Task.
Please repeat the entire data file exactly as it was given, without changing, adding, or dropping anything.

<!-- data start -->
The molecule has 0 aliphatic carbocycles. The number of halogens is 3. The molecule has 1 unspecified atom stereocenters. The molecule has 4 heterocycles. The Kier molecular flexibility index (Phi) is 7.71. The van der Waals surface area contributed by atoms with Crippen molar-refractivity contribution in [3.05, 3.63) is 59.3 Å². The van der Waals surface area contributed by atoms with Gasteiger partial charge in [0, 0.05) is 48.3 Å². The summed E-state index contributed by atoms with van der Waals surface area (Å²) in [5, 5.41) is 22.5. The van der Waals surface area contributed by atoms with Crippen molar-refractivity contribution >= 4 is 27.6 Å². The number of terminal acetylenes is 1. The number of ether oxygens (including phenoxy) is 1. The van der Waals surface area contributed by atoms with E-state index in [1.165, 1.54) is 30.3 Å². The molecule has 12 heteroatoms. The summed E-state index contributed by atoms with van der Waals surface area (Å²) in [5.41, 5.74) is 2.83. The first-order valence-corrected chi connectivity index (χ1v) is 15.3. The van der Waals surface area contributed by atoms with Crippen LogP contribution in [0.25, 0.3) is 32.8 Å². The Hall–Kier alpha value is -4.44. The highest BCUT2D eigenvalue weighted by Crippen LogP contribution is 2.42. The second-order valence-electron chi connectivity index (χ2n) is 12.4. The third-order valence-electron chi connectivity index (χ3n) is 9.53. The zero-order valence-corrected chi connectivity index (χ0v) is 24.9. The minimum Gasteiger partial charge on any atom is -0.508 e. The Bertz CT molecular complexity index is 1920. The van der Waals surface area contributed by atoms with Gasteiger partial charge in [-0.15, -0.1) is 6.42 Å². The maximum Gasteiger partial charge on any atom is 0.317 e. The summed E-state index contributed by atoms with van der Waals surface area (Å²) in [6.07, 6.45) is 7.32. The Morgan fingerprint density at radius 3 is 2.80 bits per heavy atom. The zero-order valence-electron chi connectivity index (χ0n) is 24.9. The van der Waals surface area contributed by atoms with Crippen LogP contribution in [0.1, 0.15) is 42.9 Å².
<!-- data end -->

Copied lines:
The molecule has 0 aliphatic carbocycles. The number of halogens is 3. The molecule has 1 unspecified atom stereocenters. The molecule has 4 heterocycles. The Kier molecular flexibility index (Phi) is 7.71. The van der Waals surface area contributed by atoms with Crippen molar-refractivity contribution in [3.05, 3.63) is 59.3 Å². The van der Waals surface area contributed by atoms with Gasteiger partial charge in [0, 0.05) is 48.3 Å². The summed E-state index contributed by atoms with van der Waals surface area (Å²) in [5, 5.41) is 22.5. The van der Waals surface area contributed by atoms with Crippen molar-refractivity contribution >= 4 is 27.6 Å². The number of terminal acetylenes is 1. The number of ether oxygens (including phenoxy) is 1. The van der Waals surface area contributed by atoms with E-state index in [1.165, 1.54) is 30.3 Å². The molecule has 12 heteroatoms. The summed E-state index contributed by atoms with van der Waals surface area (Å²) in [5.41, 5.74) is 2.83. The first-order valence-corrected chi connectivity index (χ1v) is 15.3. The van der Waals surface area contributed by atoms with Crippen LogP contribution in [0.25, 0.3) is 32.8 Å². The Hall–Kier alpha value is -4.44. The highest BCUT2D eigenvalue weighted by Crippen LogP contribution is 2.42. The second-order valence-electron chi connectivity index (χ2n) is 12.4. The third-order valence-electron chi connectivity index (χ3n) is 9.53. The zero-order valence-corrected chi connectivity index (χ0v) is 24.9. The minimum Gasteiger partial charge on any atom is -0.508 e. The Bertz CT molecular complexity index is 1920. The van der Waals surface area contributed by atoms with Gasteiger partial charge in [-0.15, -0.1) is 6.42 Å². The maximum Gasteiger partial charge on any atom is 0.317 e. The summed E-state index contributed by atoms with van der Waals surface area (Å²) in [6.07, 6.45) is 7.32. The Morgan fingerprint density at radius 3 is 2.80 bits per heavy atom. The zero-order valence-electron chi connectivity index (χ0n) is 24.9. The van der Waals surface area contributed by atoms with Crippen LogP contribution in [0.1, 0.15) is 42.9 Å².